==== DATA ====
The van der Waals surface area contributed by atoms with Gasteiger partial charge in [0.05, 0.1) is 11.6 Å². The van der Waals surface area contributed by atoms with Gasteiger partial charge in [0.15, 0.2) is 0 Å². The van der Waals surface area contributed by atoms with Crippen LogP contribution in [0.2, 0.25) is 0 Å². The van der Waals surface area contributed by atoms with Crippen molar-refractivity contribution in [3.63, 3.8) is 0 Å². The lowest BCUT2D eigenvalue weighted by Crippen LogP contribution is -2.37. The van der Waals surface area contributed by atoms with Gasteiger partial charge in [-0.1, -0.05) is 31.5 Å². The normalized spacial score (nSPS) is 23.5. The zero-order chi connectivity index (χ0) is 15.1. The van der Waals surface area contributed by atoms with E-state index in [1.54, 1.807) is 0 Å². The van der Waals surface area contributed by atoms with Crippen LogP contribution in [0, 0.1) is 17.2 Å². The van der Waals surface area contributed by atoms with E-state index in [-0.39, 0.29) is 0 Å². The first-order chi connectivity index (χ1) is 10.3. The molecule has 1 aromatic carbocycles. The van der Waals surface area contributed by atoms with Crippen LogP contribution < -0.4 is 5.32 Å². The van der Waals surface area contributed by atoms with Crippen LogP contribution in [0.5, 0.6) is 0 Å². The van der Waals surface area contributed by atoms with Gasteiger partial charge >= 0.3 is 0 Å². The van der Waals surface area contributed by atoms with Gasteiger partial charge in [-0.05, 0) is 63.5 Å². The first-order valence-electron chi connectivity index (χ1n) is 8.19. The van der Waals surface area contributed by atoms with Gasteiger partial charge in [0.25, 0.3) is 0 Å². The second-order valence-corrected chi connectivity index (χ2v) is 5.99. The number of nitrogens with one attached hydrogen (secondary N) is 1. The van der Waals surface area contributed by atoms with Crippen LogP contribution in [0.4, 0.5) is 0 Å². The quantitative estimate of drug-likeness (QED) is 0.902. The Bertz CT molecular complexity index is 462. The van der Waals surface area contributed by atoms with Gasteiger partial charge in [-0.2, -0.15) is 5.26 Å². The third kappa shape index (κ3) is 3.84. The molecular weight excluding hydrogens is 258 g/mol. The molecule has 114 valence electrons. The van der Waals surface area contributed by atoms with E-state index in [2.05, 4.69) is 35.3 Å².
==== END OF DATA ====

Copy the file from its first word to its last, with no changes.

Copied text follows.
The van der Waals surface area contributed by atoms with Gasteiger partial charge in [0.05, 0.1) is 11.6 Å². The van der Waals surface area contributed by atoms with Gasteiger partial charge in [0.15, 0.2) is 0 Å². The van der Waals surface area contributed by atoms with Crippen LogP contribution in [0.2, 0.25) is 0 Å². The van der Waals surface area contributed by atoms with Crippen molar-refractivity contribution in [3.63, 3.8) is 0 Å². The lowest BCUT2D eigenvalue weighted by Crippen LogP contribution is -2.37. The van der Waals surface area contributed by atoms with Gasteiger partial charge in [-0.1, -0.05) is 31.5 Å². The normalized spacial score (nSPS) is 23.5. The zero-order chi connectivity index (χ0) is 15.1. The van der Waals surface area contributed by atoms with E-state index in [1.54, 1.807) is 0 Å². The van der Waals surface area contributed by atoms with Crippen LogP contribution in [0, 0.1) is 17.2 Å². The van der Waals surface area contributed by atoms with E-state index in [-0.39, 0.29) is 0 Å². The first-order chi connectivity index (χ1) is 10.3. The molecule has 1 aromatic carbocycles. The van der Waals surface area contributed by atoms with Crippen LogP contribution < -0.4 is 5.32 Å². The van der Waals surface area contributed by atoms with Crippen LogP contribution in [0.5, 0.6) is 0 Å². The van der Waals surface area contributed by atoms with Gasteiger partial charge >= 0.3 is 0 Å². The van der Waals surface area contributed by atoms with Gasteiger partial charge in [-0.05, 0) is 63.5 Å². The first-order valence-electron chi connectivity index (χ1n) is 8.19. The van der Waals surface area contributed by atoms with Gasteiger partial charge in [0.25, 0.3) is 0 Å². The second-order valence-corrected chi connectivity index (χ2v) is 5.99. The number of nitrogens with one attached hydrogen (secondary N) is 1. The van der Waals surface area contributed by atoms with Crippen LogP contribution in [0.4, 0.5) is 0 Å². The quantitative estimate of drug-likeness (QED) is 0.902. The Bertz CT molecular complexity index is 462. The van der Waals surface area contributed by atoms with Gasteiger partial charge in [-0.2, -0.15) is 5.26 Å². The third kappa shape index (κ3) is 3.84. The molecular weight excluding hydrogens is 258 g/mol. The molecule has 114 valence electrons. The van der Waals surface area contributed by atoms with E-state index in [2.05, 4.69) is 35.3 Å².